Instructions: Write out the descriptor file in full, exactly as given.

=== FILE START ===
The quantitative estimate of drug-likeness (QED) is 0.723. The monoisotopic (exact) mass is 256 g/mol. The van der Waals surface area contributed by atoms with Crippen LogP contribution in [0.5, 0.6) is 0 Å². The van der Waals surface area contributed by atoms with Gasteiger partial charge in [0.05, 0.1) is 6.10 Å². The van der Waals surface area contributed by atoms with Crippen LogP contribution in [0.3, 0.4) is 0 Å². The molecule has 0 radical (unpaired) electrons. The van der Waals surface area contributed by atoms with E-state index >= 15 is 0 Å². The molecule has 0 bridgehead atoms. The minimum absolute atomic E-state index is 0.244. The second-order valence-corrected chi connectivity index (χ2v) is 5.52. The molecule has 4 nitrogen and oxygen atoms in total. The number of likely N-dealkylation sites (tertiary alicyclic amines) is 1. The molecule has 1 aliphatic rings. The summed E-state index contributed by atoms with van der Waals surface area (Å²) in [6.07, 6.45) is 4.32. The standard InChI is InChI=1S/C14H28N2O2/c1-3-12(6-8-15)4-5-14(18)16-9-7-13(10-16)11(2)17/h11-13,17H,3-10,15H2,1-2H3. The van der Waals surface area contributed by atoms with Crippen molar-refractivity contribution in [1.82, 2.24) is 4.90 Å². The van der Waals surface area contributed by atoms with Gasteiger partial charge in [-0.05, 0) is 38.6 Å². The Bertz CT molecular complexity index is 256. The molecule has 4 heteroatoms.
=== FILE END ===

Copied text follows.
The quantitative estimate of drug-likeness (QED) is 0.723. The monoisotopic (exact) mass is 256 g/mol. The van der Waals surface area contributed by atoms with Crippen LogP contribution in [0.5, 0.6) is 0 Å². The van der Waals surface area contributed by atoms with Gasteiger partial charge in [0.05, 0.1) is 6.10 Å². The van der Waals surface area contributed by atoms with Crippen LogP contribution in [0.3, 0.4) is 0 Å². The molecule has 0 radical (unpaired) electrons. The van der Waals surface area contributed by atoms with E-state index >= 15 is 0 Å². The molecule has 0 bridgehead atoms. The minimum absolute atomic E-state index is 0.244. The second-order valence-corrected chi connectivity index (χ2v) is 5.52. The molecule has 4 nitrogen and oxygen atoms in total. The number of likely N-dealkylation sites (tertiary alicyclic amines) is 1. The molecule has 1 aliphatic rings. The summed E-state index contributed by atoms with van der Waals surface area (Å²) in [6.07, 6.45) is 4.32. The standard InChI is InChI=1S/C14H28N2O2/c1-3-12(6-8-15)4-5-14(18)16-9-7-13(10-16)11(2)17/h11-13,17H,3-10,15H2,1-2H3. The van der Waals surface area contributed by atoms with Crippen molar-refractivity contribution in [1.82, 2.24) is 4.90 Å². The van der Waals surface area contributed by atoms with Gasteiger partial charge in [-0.05, 0) is 38.6 Å². The Bertz CT molecular complexity index is 256. The molecule has 4 heteroatoms.